I recommend following the above 3 steps to review a large chunk of diffs. If the code change is small, for example, 50 lines, we don’t even need to talk with the author and we can review the code in just one pass. So use the guidance wisely. Don’t just implement it during such scenarios.

In the previous article, we have talked about what major points we should be looking for during a code review. Today I shared you how to look for those points through a three-step approach.

Next, I want to extend the topic a little more to share with you some of my thoughts about how to conduct  an effective code review from a mindset and tooling point of view which I hope could help you in the future.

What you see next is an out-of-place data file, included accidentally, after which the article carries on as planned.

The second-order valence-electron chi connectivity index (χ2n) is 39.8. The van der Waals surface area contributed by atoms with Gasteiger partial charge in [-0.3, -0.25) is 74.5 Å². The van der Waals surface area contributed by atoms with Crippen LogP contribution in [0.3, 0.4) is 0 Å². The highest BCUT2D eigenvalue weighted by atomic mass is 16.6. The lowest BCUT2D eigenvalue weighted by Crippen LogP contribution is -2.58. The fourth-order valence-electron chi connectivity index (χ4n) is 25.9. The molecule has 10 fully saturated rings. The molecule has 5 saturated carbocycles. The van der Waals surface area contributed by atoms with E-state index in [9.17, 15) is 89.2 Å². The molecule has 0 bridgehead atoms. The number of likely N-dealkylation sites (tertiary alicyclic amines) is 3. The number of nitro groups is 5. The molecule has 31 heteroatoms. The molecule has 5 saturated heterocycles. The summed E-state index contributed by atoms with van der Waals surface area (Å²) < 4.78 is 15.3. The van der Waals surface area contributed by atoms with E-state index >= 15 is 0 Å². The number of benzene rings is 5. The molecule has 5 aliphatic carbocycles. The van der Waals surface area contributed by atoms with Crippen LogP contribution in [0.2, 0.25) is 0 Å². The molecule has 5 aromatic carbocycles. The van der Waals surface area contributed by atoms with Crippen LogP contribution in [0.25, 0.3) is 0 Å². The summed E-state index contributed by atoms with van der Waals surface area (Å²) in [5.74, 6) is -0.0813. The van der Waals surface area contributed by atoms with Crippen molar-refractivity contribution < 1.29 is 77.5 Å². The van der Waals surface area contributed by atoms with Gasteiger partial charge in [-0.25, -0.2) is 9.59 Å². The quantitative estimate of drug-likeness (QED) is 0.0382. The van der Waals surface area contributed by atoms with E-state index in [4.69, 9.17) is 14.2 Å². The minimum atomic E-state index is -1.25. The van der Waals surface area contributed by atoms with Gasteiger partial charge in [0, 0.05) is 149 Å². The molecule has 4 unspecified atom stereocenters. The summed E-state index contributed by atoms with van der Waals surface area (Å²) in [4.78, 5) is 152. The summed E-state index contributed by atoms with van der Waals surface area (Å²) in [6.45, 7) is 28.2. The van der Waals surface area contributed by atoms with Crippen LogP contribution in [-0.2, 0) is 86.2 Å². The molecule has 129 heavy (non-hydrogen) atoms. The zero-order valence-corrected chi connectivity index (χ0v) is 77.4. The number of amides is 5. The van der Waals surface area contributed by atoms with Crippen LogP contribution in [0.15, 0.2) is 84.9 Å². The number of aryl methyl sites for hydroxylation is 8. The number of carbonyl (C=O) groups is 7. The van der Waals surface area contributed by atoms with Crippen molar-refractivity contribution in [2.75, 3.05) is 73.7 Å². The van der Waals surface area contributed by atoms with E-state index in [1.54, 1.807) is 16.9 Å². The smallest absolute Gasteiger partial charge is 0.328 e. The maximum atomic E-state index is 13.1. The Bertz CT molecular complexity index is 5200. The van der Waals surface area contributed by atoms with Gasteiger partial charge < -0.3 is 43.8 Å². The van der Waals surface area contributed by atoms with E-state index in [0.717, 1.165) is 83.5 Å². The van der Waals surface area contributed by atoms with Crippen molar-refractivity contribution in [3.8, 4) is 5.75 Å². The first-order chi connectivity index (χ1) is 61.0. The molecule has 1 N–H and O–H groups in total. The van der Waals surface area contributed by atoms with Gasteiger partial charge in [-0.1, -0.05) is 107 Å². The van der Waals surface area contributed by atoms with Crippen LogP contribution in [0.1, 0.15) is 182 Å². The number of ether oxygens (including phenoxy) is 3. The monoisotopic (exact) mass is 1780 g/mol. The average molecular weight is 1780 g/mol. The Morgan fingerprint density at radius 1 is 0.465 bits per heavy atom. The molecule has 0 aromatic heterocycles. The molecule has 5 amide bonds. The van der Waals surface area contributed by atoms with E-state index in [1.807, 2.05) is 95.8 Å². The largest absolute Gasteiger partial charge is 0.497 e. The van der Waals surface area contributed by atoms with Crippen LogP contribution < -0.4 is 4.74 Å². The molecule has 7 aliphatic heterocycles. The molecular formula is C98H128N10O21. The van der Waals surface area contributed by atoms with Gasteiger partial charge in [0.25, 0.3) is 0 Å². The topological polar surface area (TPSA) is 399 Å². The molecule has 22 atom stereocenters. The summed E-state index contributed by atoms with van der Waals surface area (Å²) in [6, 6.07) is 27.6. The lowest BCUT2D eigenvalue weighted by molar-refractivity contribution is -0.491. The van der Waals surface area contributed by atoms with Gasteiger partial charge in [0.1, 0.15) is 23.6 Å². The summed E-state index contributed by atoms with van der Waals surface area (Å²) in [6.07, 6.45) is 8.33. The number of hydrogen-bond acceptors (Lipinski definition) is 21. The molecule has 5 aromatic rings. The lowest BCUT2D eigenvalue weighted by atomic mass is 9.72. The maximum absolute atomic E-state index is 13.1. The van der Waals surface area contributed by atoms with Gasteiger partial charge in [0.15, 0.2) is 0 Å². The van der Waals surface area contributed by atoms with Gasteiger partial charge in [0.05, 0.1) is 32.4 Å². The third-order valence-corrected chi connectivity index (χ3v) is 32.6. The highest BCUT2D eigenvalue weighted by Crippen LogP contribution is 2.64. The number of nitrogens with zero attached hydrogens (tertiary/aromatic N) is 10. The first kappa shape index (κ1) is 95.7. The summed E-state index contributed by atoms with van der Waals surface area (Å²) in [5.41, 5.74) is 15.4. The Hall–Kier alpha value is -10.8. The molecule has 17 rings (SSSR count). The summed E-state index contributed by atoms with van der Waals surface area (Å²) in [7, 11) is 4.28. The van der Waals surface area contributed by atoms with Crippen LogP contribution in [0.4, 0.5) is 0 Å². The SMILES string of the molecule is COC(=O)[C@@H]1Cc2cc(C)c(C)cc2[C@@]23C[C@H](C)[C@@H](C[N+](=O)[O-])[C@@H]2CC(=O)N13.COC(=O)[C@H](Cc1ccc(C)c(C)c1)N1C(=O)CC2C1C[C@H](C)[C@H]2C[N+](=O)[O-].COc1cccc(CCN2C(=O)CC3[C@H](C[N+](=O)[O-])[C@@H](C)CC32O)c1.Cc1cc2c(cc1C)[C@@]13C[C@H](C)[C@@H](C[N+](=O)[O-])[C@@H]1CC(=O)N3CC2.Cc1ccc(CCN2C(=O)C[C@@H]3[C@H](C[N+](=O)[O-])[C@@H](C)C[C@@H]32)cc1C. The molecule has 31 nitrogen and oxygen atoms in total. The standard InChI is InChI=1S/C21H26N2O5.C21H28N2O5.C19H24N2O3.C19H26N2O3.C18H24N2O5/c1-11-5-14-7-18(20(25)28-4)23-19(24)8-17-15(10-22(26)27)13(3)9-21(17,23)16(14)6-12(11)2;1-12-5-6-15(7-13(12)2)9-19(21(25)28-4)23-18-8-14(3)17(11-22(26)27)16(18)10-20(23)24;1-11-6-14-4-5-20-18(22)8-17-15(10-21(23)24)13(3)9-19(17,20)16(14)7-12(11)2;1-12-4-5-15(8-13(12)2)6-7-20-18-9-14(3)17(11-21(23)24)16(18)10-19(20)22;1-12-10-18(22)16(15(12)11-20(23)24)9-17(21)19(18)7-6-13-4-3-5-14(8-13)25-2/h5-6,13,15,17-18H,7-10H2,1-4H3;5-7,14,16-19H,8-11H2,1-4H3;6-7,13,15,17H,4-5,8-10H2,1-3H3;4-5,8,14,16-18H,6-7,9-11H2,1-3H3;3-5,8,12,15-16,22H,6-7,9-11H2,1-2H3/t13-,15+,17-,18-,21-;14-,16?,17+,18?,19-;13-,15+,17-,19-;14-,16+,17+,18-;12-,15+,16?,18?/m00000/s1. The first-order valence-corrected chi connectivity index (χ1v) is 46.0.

Thought  Number 1: “Teach fishing instead of giving fish”

A few months ago, a friend of mine told me that if he realizes that the diff is inappropriate during a code review, he would directly make the code changes and push the changes himself rather than go back to the author. I believe that this isn’t correct. Yes, this would save his time once and effort once, but this isn’t good in the longer run. The reason is that by doing this, the reviewer is simply removing the mistakes and replacing it with another piece of code, and the author never get a chance to understand why the original code change isn’t good. This could be because that the author is not familiar with the business logic or the big picture of the company’s source code, or the author is not proficient enough in the programming language itself.  So the reviewer should point out the mistakes efficiently so that the author realizes it and doesn’t repeat again.